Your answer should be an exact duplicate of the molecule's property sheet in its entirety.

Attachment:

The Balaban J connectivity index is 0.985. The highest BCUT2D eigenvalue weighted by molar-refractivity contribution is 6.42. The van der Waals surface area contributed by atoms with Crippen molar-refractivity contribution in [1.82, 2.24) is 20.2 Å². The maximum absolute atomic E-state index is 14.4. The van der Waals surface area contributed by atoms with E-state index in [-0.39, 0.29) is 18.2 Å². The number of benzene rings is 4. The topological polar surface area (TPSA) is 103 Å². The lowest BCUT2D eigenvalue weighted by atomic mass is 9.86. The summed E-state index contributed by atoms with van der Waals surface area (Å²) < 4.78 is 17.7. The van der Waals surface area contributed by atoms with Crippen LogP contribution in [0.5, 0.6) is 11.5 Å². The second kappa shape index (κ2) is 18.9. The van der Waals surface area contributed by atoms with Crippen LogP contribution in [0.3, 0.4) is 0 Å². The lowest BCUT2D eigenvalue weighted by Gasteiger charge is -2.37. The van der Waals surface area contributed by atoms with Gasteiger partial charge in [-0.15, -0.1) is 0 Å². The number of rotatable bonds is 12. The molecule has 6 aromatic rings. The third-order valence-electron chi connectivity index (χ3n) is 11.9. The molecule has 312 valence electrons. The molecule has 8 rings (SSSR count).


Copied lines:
The Balaban J connectivity index is 0.985. The highest BCUT2D eigenvalue weighted by molar-refractivity contribution is 6.42. The van der Waals surface area contributed by atoms with Crippen molar-refractivity contribution in [1.82, 2.24) is 20.2 Å². The maximum absolute atomic E-state index is 14.4. The van der Waals surface area contributed by atoms with E-state index in [-0.39, 0.29) is 18.2 Å². The number of benzene rings is 4. The topological polar surface area (TPSA) is 103 Å². The lowest BCUT2D eigenvalue weighted by atomic mass is 9.86. The summed E-state index contributed by atoms with van der Waals surface area (Å²) < 4.78 is 17.7. The van der Waals surface area contributed by atoms with Crippen LogP contribution in [0.5, 0.6) is 11.5 Å². The second kappa shape index (κ2) is 18.9. The van der Waals surface area contributed by atoms with Crippen LogP contribution in [0.3, 0.4) is 0 Å². The lowest BCUT2D eigenvalue weighted by Gasteiger charge is -2.37. The van der Waals surface area contributed by atoms with Gasteiger partial charge in [-0.15, -0.1) is 0 Å². The number of rotatable bonds is 12. The molecule has 6 aromatic rings. The third-order valence-electron chi connectivity index (χ3n) is 11.9. The molecule has 312 valence electrons. The molecule has 8 rings (SSSR count).